7 April 2019   /  Flutter

Flutter with CI / CD

Recently I started messing around with creating an app using Flutter. It seems to be really close to React Native in terms of how Components (in this case Widgets) are created and used. It didn't take me too long to get the hang of Dart (the language used to write Flutter apps), and turns out that Flutter is blazing fast ⚡ (at least from what I have seen).

Build status Production Deployment status

One thing that I found was lacking for Flutter Developers was Microsoft's AppCenter support. For all the other ways that I could think of for writing Android or iOS apps, AppCenter had an easy way to setup a CI (Continuous Integration) and CD (Continuous Deployment) pipeline. While not having a CI / CD pipeline setup isn't the worst thing, especially if you are a team of one. I still did not want to build the APK on my machine and then upload it to the Google Play Console each time I wanted to release a new version.

Thankfully someone had already written a Azure Devops Marketplace extension to build Flutter apps on Azure Devops' agents. https://marketplace.visualstudio.com/items?itemName=aloisdeniel.flutter

So at the end of my first Flutter app's journey I had a pipeline where if I committed and pushed code on the develop branch of my repository my app would be built and deployed to the Google Play Store's Internal test track, where myself and anyone else specified could download the app and test it. And if I committed and pushed code to master, the production version of the app would be pushed to the Google Play Store as a publicly available app to download.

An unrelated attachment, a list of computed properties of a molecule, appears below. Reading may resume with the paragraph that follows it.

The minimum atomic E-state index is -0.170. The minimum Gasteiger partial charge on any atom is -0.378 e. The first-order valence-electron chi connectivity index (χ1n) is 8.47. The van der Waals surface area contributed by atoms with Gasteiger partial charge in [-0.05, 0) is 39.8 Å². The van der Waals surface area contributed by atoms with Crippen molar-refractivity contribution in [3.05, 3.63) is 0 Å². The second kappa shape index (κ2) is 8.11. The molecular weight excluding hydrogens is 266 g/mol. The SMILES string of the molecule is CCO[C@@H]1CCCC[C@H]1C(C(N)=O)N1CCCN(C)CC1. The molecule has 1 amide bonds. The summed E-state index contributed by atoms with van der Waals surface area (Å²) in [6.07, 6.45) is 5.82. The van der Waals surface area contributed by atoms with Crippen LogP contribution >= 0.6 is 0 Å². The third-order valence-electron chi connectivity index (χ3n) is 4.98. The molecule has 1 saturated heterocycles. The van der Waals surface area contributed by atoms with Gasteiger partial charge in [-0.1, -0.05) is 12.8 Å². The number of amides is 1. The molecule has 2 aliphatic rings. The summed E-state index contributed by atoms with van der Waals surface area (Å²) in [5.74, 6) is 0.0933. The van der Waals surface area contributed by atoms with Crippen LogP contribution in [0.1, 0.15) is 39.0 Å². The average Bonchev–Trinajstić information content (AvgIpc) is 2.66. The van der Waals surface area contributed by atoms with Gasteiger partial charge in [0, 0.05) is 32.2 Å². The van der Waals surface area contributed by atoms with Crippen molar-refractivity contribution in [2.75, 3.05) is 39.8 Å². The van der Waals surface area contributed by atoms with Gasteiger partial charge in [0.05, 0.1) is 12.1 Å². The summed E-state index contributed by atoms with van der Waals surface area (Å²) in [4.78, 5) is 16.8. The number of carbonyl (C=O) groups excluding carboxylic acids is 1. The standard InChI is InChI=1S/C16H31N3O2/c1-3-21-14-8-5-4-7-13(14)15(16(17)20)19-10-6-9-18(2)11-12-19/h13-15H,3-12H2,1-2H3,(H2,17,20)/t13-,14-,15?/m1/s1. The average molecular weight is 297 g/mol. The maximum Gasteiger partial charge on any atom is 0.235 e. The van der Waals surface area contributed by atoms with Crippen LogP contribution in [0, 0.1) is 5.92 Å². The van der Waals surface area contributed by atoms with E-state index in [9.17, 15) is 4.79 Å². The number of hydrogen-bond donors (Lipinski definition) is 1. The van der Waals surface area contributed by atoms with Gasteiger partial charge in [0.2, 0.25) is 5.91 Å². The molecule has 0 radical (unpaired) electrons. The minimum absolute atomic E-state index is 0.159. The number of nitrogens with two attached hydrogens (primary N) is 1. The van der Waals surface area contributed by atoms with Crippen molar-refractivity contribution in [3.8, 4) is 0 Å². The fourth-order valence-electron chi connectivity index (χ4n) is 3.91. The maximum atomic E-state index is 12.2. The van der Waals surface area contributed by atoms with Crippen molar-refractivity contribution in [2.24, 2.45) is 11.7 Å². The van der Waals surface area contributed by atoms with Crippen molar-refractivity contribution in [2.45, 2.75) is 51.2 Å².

In the process of building the app I got familiar with Azure Devops' Secure File storage. I used the Secure File storage to hold my app's keystore, Google-Services.json and environment settings.

  • The keystore file is what signs you Android app and your app is required to be signed for every upload to the Google Play Store.
  • The Google-Services.json is a file which has Authentication information for Google's Cloud Services. I am using their Cloud Messaging service to be able to send push notification's to my app's users.
  • The environment settings file contains settings that the app requires which are different on my local machine versus the production version of the app. In this case I used this file to hold my AppCenter AppSecret, which is used for Analytics.

I believe that it is important to automate as much as possible, especially if you are doing a repetitive task. Automation can save a lot of time, as one of my friends once said...

Friends don't let friends deploy manually.

Update: here is the flutterBuild.yaml file requested by Cobalt